Japan should gear up for pushing a bilateral free-trade agreement with Chile to expand business in South America, a Chilean business leader urged.
Roberto de Andraca, chairman of the board at CAP S.A., a Santiago-based mining and steelmaking firm, said the urgency to promote free-trade between the two countries is increasing since Chile concluded an FTA with the European Union in April.
“This puts in danger not our products . . . but imports from Japan,” de Andraca said in a recent interview with The Japan Times. He visited Tokyo last week to cochair the 21st Japan-Chile Business Cooperation Committee conference.
Chile’s exports to Japan consist mainly of raw materials, including copper, fish products, wood and wood chips. It imports equipment, automobiles and computers from Japan, the sixth-largest direct investor in the South American nation.
De Andraca said that due to lowered trade barriers under the accord with the EU, Chile will import more cars and other products from Europe.
Chile has signed FTAs with 17 countries.
Japan, on the other hand, just signed its first FTA, with Singapore, in January. The agreement could take effect this summer.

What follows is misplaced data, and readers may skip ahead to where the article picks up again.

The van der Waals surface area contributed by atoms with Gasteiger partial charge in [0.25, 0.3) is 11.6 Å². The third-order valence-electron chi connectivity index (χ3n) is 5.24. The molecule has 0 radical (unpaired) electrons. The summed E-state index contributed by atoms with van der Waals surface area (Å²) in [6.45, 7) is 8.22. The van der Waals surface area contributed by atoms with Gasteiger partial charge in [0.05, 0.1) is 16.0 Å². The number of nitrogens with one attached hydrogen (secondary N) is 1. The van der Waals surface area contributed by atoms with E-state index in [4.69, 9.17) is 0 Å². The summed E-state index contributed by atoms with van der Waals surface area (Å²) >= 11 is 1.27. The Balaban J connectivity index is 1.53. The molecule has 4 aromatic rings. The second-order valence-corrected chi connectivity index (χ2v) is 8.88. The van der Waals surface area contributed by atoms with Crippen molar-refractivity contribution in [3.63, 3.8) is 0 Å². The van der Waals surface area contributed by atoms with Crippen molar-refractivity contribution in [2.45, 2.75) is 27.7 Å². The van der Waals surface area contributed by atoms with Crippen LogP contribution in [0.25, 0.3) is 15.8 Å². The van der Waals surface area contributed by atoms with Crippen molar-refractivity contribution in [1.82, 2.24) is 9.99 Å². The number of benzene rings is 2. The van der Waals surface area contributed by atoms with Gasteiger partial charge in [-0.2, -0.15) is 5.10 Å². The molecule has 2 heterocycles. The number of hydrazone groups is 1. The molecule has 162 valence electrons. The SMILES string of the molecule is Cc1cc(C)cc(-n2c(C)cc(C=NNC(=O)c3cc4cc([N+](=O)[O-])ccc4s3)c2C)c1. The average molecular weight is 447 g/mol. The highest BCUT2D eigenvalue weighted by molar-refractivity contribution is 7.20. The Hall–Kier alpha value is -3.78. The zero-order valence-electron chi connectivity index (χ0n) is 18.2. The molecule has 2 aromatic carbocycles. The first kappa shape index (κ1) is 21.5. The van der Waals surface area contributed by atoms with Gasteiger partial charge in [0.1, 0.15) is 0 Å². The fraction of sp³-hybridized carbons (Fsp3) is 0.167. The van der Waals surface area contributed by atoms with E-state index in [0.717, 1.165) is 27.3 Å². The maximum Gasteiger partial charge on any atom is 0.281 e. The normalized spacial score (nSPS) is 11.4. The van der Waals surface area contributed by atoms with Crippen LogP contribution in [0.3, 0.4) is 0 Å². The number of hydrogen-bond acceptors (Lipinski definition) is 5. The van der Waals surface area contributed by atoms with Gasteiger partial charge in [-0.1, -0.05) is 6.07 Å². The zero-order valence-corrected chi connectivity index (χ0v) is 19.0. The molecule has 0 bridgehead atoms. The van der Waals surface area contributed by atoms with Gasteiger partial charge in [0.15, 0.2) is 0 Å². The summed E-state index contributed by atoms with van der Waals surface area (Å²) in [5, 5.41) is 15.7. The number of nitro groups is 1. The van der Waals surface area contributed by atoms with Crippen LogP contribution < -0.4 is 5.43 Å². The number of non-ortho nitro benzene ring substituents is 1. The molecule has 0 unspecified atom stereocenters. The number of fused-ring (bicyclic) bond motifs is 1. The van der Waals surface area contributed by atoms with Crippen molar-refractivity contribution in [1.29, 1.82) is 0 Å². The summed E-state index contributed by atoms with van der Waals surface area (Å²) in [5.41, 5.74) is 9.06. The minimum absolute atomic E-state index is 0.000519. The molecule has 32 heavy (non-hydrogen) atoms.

The Chilean government and the government-affiliated Japan External Trade Organization started joint studies on a bilateral FTA in May 2000 and released a report last June that called for an early conclusion of a comprehensive free-trade pact.
De Andraca said an FTA should benefit both economies. Chilean businesses could expand business opportunities with the Japanese side and obtain technologies, while Japanese firms could build a secure business base in South America by strengthening ties with Chile, which has an open market and maintains a relatively stable economic environment in the continent, he explained.
De Andraca noted the “sensitivity” of the agricultural sector, but added that the two countries can find solutions, because Chile is not a major producer of rice and harvests different types of farm products.
At the end of last week’s two-day conference, 94 Japanese and 87 Chilean business leaders issued a joint statement calling on both governments to start official negotiations for forming an FTA as soon as possible.
“Chile has been committed to Japan since 25 or 30 years ago. Japan has taught us a lot of things,” said de Andraca, who has been doing business with Japanese companies since the mid-1960s. “We look forward to having a more intimate relationship, which is a free-trade agreement.”
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